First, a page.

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Friday, March 18, 2016

Battle Gem Ponies Movesets (Light, Heavy, Status, and Special)

Exclusive move slots will make combo planning and class coverage more engaging.
No move will be definitively better than another in the same moveset section.
     Moves make up the core of the gameplay in Battle Gem Ponies. Having Light, Heavy, Status, and Special Attacks will promote strategic play. People will customize their movesets with the limitations of one strong move (with little GP), one weaker move (Enough GP to last whole match), a status move (affecting gameplay beyond just lowering enemy HP), and a special attack (wildcard moves that can't be learned naturally).

     I like the idea of having a moveset that makes players think more strategically than "hit with the strongest attacks rapidly". I'm sure a lot of people played Pokemon like I did as a kid, never bothering to use status moves and preferring a moveset of 4 hard-hitting attacks. This would lead to a lot more Goldeneye 64 style shootouts where both combatants are just standing around firing super-effective attacks at each other without thinking until the slower one dies. I want players thinking beyond "do a lot of damage right now" from the start.

     Using Pokemon as an example, with BGP's rules a typical Gyarados would have the following:

  • Light: Crunch
  • Heavy: Hydro Pump
  • Status: Rain Dance
  • Special: Flamethrower
     Crunch is the quick and simple attack that can be repeated multiple times as a default lash out towards the enemy which could be replaced with moves like Dragon Rage or Twister. Hydro Pump is the hard-hitting heavy attack with low accuracy and the smallest number of uses possible. In BGP's case another heavy move could be Hyper Beam. Spamming moves that powerful could really make a monster overpowered and able to sweep entire teams.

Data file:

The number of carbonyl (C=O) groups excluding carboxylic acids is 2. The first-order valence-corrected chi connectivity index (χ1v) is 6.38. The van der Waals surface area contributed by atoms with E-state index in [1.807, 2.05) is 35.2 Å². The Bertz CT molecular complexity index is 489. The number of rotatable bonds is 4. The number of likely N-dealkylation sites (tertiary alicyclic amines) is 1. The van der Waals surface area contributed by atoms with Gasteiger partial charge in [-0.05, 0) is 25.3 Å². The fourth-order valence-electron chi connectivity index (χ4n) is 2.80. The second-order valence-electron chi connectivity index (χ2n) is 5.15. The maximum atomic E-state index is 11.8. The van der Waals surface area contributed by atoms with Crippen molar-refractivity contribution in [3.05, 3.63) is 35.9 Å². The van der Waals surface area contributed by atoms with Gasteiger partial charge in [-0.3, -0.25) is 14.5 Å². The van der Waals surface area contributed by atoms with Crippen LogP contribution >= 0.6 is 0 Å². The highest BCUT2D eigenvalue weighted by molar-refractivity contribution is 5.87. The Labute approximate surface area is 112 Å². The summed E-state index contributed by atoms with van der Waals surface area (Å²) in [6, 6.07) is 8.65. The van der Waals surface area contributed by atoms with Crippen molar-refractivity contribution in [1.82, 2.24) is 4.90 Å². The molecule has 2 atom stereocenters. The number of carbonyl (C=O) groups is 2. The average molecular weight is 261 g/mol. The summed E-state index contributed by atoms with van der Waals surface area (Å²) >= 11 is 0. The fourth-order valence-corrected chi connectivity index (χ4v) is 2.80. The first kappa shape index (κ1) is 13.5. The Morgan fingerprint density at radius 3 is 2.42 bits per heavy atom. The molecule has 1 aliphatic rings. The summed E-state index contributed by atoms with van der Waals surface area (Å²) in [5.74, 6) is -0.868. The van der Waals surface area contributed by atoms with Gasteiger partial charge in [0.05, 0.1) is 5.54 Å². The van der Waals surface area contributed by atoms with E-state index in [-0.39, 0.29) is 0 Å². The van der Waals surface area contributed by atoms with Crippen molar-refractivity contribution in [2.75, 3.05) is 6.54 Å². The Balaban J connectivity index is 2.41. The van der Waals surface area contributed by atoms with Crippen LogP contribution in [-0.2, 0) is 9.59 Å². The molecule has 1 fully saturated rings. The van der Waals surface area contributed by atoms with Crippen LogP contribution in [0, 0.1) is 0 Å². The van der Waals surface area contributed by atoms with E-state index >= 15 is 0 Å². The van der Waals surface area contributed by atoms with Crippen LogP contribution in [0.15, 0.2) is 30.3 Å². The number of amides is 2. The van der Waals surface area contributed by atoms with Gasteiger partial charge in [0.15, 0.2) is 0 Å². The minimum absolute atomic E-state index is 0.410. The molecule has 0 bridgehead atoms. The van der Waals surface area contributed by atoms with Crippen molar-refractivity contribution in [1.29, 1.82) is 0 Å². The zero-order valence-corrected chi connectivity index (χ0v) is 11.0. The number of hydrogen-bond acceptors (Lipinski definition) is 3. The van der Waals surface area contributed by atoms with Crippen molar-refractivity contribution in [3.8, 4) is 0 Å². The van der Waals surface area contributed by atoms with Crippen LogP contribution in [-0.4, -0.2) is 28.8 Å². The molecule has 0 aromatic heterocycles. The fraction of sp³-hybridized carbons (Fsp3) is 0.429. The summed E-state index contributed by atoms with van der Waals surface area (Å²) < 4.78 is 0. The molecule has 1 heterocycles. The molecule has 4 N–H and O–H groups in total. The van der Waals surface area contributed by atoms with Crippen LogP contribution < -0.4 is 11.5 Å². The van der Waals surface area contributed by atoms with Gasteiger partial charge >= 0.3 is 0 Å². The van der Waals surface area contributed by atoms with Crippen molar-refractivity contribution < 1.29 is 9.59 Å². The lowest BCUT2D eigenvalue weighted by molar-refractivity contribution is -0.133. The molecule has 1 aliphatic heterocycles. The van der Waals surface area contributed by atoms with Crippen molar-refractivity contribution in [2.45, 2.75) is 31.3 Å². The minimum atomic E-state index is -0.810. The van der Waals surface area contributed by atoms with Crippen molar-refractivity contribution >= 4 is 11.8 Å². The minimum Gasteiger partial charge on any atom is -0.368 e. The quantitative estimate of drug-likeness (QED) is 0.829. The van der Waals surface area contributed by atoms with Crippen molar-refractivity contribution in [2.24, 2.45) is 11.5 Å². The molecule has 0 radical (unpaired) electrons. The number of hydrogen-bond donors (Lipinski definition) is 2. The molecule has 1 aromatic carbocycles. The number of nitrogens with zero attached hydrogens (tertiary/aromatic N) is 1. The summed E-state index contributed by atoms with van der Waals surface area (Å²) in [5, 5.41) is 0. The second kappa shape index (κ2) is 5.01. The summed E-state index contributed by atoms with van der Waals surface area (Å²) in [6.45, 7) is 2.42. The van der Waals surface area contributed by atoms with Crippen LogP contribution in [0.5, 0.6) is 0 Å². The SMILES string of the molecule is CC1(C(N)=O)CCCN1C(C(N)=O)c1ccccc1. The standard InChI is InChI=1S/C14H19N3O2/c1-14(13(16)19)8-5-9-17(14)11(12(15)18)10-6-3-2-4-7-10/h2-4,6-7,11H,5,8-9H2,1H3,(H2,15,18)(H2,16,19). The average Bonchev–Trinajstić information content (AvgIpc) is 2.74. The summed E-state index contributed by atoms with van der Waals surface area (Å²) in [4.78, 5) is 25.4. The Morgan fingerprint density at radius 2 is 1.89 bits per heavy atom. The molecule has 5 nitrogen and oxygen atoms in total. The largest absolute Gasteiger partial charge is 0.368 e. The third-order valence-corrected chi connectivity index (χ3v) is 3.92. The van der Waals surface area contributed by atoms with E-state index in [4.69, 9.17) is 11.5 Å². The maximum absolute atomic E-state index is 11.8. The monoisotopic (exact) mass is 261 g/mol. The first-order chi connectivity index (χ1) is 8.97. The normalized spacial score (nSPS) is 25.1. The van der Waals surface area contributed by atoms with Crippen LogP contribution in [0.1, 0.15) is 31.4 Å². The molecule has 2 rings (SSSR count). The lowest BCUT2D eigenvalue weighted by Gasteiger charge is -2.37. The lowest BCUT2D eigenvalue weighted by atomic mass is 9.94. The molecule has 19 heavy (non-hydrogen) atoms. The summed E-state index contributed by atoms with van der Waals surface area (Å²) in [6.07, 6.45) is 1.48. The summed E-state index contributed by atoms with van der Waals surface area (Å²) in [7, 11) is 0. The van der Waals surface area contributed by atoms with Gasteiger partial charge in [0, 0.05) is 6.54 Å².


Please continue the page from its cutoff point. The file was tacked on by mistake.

Rain Dance acts as the status move that changes up strategies by buffing water attacks and setting up moves like Thunder for bonus effects. Flamethrower acts as the special move because it is an unexpected attack that it doesn't learn on its own and counters a weakness found when facing Grass types. Thunder and Earthquake would also be special moves, but would need very limited uses to compensate for their power.

     All of these parameters help set expectations going into battle. It deepens the guessing game founded by the rock, paper, scissors relationship at the battle system's core. When you're facing a new opposing team you're thinking about what item the trainer equipped, which 3 of the 6 ponies available will be used, how the pony classes will compliment each other, what each pony form will have as a status or special move, and what combo setups the overall team moveset will allow.

     This also works well with scaling because an early game Simber could know Quick Strike, Flamethrower, Taunt, and Ki Blast while a post-final boss Simber could know Flame Wing, Fire Blast, Evade, and Megaton Kick. It'll have you looking forward to leveling up so you can get a new Heavy attack or finally be allowed to teach your pony a Special move.

     Overall I think it's a nice touch to help flesh out the combat and differentiate it from Pokemon a bit more. This will also help me balance the moves more since I won't have to worry about Double Kick standing up against Superpower. I only have to worry about comparing moves within the same bracket. It fits well given that the focus of this game is making competitive turn-based RPG combat accessible. This is a helpful mechanic for getting players to think more strategically.

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